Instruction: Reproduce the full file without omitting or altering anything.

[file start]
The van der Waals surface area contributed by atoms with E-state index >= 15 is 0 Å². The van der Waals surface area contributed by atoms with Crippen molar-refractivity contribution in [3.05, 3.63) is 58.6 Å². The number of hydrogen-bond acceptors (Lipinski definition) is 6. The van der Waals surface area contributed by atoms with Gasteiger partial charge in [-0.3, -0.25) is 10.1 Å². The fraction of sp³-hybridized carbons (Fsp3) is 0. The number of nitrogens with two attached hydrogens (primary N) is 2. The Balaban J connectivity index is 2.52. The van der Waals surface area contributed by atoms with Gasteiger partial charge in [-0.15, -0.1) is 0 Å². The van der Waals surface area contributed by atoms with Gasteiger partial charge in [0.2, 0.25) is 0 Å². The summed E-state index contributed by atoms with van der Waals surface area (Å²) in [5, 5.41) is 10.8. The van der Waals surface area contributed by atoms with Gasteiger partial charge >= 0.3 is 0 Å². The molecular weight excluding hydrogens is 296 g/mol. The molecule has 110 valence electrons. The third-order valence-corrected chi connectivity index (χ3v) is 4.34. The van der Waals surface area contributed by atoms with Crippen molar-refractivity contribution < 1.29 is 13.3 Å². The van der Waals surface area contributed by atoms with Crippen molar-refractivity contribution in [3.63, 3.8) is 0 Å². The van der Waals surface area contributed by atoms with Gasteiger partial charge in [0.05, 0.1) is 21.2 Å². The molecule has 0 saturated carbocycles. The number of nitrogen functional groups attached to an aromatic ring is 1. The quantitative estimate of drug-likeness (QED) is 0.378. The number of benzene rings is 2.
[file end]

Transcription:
The van der Waals surface area contributed by atoms with E-state index >= 15 is 0 Å². The van der Waals surface area contributed by atoms with Crippen molar-refractivity contribution in [3.05, 3.63) is 58.6 Å². The number of hydrogen-bond acceptors (Lipinski definition) is 6. The van der Waals surface area contributed by atoms with Gasteiger partial charge in [-0.3, -0.25) is 10.1 Å². The fraction of sp³-hybridized carbons (Fsp3) is 0. The number of nitrogens with two attached hydrogens (primary N) is 2. The Balaban J connectivity index is 2.52. The van der Waals surface area contributed by atoms with Gasteiger partial charge in [-0.15, -0.1) is 0 Å². The van der Waals surface area contributed by atoms with Gasteiger partial charge in [0.2, 0.25) is 0 Å². The summed E-state index contributed by atoms with van der Waals surface area (Å²) in [5, 5.41) is 10.8. The van der Waals surface area contributed by atoms with Gasteiger partial charge >= 0.3 is 0 Å². The molecular weight excluding hydrogens is 296 g/mol. The molecule has 110 valence electrons. The third-order valence-corrected chi connectivity index (χ3v) is 4.34. The van der Waals surface area contributed by atoms with Crippen molar-refractivity contribution < 1.29 is 13.3 Å². The van der Waals surface area contributed by atoms with Crippen molar-refractivity contribution in [3.63, 3.8) is 0 Å². The van der Waals surface area contributed by atoms with Gasteiger partial charge in [0.05, 0.1) is 21.2 Å². The molecule has 0 saturated carbocycles. The number of nitrogen functional groups attached to an aromatic ring is 1. The quantitative estimate of drug-likeness (QED) is 0.378. The number of benzene rings is 2.